It’s always great to learn from examples. Himanshu presented a plethora of contrasting ones to discuss the nuances of responsible design. From notorious ones like the PR stunt of “Its toasted” for the Lucky Strike cigarettes campaign showcased in the Mad Men drama series to the likes of Apple Watch that are saving lives, he had them all covered.
Another thing that caught my attention was his reference to “The three fundamental motivators” by David McClelland — the need for achievement, the need for affiliation, and the need for power.
A designer’s code of Ethics by Mike Monteiro: https://muledesign.com/2017/07/a-designers-code-of-ethics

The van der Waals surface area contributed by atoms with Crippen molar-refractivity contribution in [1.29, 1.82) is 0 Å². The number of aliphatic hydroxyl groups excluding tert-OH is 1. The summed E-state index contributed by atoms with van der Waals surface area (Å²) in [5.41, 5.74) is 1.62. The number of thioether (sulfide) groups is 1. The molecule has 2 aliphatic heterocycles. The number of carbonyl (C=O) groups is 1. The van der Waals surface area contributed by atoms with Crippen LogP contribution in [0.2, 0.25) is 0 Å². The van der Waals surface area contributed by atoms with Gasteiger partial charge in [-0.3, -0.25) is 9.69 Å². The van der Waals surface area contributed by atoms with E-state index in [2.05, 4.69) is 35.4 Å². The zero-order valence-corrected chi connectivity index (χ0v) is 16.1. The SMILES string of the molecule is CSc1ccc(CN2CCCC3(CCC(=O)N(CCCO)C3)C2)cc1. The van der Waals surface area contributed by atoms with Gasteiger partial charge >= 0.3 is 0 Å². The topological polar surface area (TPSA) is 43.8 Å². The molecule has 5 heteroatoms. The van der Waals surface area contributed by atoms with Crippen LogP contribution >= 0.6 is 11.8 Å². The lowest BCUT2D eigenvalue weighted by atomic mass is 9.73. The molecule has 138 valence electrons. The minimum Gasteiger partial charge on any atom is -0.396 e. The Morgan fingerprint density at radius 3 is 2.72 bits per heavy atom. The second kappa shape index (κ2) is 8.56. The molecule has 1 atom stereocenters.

For those who made it to the event, thank you 🙏🏻 for taking the time to join us and participate in the discussions. We hope to see you around in future events and meetups soon.
For those who couldn’t, don’t fret, there will be plenty more in the future. We look forward to hosting you. 😃
“If you didn’t come to the event, take my word, and attend a talk that any one of them is giving in the future. You’ll not regret it” — Keshav
“It was such happiness to connect to a passionate bunch there to share and learn at the same time!” — Akanksha
About the IxDA-Delhi NCR team
IxDA Delhi NCR is a local chapter for IxDA for the Delhi NCR region of India co-lead by Somya Hastekar and me as co-leads. We are looking for volunteers to join us and make this local chapter truly by and for the community.
If you are from Delhi NCR and interested in joining the team, please reach out to us at firstname.lastname@example.org. Follow us on Twitter at @ixdadelhincr.
A special thank you to Tania Jain and Deepika Verma for proofreading and editing this article. 🙏